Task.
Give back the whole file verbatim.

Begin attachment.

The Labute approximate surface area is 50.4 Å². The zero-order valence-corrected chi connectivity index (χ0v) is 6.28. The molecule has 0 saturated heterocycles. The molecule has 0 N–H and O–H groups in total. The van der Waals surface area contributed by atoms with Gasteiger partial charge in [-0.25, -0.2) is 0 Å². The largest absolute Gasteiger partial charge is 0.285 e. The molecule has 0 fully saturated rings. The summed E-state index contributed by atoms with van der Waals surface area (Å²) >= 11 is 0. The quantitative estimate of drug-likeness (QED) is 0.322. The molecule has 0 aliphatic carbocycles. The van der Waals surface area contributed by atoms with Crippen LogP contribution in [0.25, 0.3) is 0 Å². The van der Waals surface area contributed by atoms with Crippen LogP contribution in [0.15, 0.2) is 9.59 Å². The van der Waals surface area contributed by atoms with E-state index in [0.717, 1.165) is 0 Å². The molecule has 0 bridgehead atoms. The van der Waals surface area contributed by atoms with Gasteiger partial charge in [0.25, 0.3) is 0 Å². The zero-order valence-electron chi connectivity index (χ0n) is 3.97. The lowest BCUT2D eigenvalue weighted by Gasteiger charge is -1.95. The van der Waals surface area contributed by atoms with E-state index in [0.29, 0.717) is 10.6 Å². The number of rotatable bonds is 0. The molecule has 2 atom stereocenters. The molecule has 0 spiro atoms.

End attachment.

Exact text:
The Labute approximate surface area is 50.4 Å². The zero-order valence-corrected chi connectivity index (χ0v) is 6.28. The molecule has 0 saturated heterocycles. The molecule has 0 N–H and O–H groups in total. The van der Waals surface area contributed by atoms with Gasteiger partial charge in [-0.25, -0.2) is 0 Å². The largest absolute Gasteiger partial charge is 0.285 e. The molecule has 0 fully saturated rings. The summed E-state index contributed by atoms with van der Waals surface area (Å²) >= 11 is 0. The quantitative estimate of drug-likeness (QED) is 0.322. The molecule has 0 aliphatic carbocycles. The van der Waals surface area contributed by atoms with Crippen LogP contribution in [0.25, 0.3) is 0 Å². The van der Waals surface area contributed by atoms with Crippen LogP contribution in [0.15, 0.2) is 9.59 Å². The van der Waals surface area contributed by atoms with E-state index in [0.717, 1.165) is 0 Å². The molecule has 0 bridgehead atoms. The van der Waals surface area contributed by atoms with Gasteiger partial charge in [0.25, 0.3) is 0 Å². The zero-order valence-electron chi connectivity index (χ0n) is 3.97. The lowest BCUT2D eigenvalue weighted by Gasteiger charge is -1.95. The van der Waals surface area contributed by atoms with E-state index in [0.29, 0.717) is 10.6 Å². The number of rotatable bonds is 0. The molecule has 2 atom stereocenters. The molecule has 0 spiro atoms.